I write here about our chat room session tomorrow night concerning course evaluations, presentations, and edits to the motion to suppress. First, you will complete evaluations from 7:15 to 7:30. Check your mailboxes for receipt, and then, submit the completed evaluations, as indicated. Evaluations are important to the program and to the professors, so please do complete them. Second, we will next turn to the presentations on the Michael Jackson child molestation case and O.J. Simpson robbery case. Please note that you must submit at least one question or comment to a presenter on the topic. And third, please read the (edited) Opposition to Motion to Suppress Evidence. It is attached here, and in Course Resources. Please make at least one comment regarding the effectiveness of a particular change, noting how the change fulfilled a Conclusion, Rule, Analysis, and Conclusion (CRAC) requirement.

See you tomorrow night in the chat room,

Bev Meyers

(For the entire blog about business emails, please see the blog).

To Train Paralegals, A Firm Can Offer an Online Legal Writing Course, Create Their Own Training Program, or Bring in an Instructor

Firms can create their own training program or commission an instructor to train paralegals in legal writing. The easiest and most efficient method is to offer an online legal writing course. There are many good legal writing courses out there, particularly paralegal training online.  Paralegals should consider taking my course, Legal Writing Launch.  Legal Writing Launch is a good paralegal training course or paralegal training program. After taking Legal Writing Launch, students will see immediate improvement in their basic and legal writing skills.  For basic writing, Legal Writing Launch will provide a strong foundation in grammar and essay writing.  Students will then develop their legal writing skills by writing legal correspondence, memoranda, and briefs in a professional manner. Improved student writing will have a powerful impact on the reader by virtue of the writing’s clarity, succinctness, and organization. The basic course itself consists of short videos, concise lecture notes, and select readings.  Students will spot and develop issues, use IRAC/CRAC in strong paragraphs writing in plain English, and develop their grammatical skills.  Add-ons are also available, including Assignment Editing and Weekly Zoom Mentoring (which includes Assignment Editing).   In taking the basic course alone, paralegals should be able to improve their writing in legal writing samples.  If students take the Add-ons, paralegals should develop confidence before starting a new job or a new position because they have solid legal writing skills.  Law firms, governmental entities, and non-profits should consider offering Legal Writing Launch as training for paralegals.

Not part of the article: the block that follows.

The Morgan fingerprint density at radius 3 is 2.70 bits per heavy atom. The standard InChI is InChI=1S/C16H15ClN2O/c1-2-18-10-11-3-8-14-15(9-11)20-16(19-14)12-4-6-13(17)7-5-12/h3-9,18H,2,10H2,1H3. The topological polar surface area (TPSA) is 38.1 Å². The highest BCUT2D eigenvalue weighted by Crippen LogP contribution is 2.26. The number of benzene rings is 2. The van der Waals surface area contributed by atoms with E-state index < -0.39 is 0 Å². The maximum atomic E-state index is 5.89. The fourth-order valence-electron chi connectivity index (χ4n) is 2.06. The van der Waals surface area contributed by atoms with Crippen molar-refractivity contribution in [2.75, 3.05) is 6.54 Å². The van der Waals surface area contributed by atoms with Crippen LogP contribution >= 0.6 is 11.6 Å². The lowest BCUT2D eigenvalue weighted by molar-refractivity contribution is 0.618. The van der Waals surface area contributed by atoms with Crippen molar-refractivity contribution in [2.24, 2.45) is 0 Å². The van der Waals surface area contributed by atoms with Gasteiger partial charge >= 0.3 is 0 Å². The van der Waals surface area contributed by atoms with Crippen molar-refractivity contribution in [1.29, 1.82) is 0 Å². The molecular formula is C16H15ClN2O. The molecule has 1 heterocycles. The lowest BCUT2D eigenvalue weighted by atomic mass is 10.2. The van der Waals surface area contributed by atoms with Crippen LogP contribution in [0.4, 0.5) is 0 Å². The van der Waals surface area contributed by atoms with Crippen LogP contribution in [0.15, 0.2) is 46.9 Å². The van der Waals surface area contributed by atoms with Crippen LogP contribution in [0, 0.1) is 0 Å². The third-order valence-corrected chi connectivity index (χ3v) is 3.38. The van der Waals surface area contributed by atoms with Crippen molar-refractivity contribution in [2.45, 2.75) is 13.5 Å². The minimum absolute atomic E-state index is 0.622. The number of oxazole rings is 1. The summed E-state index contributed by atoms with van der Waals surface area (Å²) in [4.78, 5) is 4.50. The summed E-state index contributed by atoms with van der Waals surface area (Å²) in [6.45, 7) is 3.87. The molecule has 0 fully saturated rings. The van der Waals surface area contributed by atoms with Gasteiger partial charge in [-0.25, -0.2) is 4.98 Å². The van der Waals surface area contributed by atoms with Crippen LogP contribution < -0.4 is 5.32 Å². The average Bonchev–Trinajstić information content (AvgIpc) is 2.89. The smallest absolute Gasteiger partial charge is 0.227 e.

Billionaire investor Warren Buffet states, “[b]y far the best investment you can make is in yourself.”[5]  Buffett added that developing one’s communication skills—both in writing and in-person—”can increase [one’s] value by at least fifty percent.”[6]  Invest in your paralegal professionals, right? Have them write!

What a Paralegal Student Has Said:

“Because of the strong legal writing skills I had learned from Professor Meyers, right from the start, I was able to prepare first drafts of motions and detailed research memos at the Contra Costa District Attorney’s Office.”​

Stacy Buchanon, John F. Kennedy University, Paralegal Certificate 2010, Bachelor of Arts, Legal Studies, 2013

Contact information

If you have any questions, feel free to email us.

[1] Flanagan, The Kids Aren’t Alright: Rethinking  he Law Students Skills Deficit (Kids Aren’t Alright) (2015) Brigham Young Univ. Educ. And Law Journal 136.

[2]  Viatar, Adams & Reese, Legal Education’s Perfect Storm: Law Students’ Poor Writing and Legal Analysis Skills Collide with Dismal
Employment Prospects, Creating the Urge to Reconfigure the First-Year Curriculum (Legal Education’s Perfect Storm)
 (2012) 61 Cath.
U. L Rev. 735, 755, n. 97.

[3] Legal Education’s Perfect Storm, supra, at pp. 735 & 755, n. 97.

[4] Legal Education’s Perfect Storm, supra, at pp. 755-756.

[5] Warren Buffet Says This 1 Investment Decision Will Be By Far the Best One You Ever Make, (Jan. 2021).,by%20at%20least%2050%20percent.%22

[6] Warren Buffet Says This 1 Investment Decision Will Be By Far the Best One You Ever Make, (Jan. 2021).,by%20at%20least%2050%20percent.%22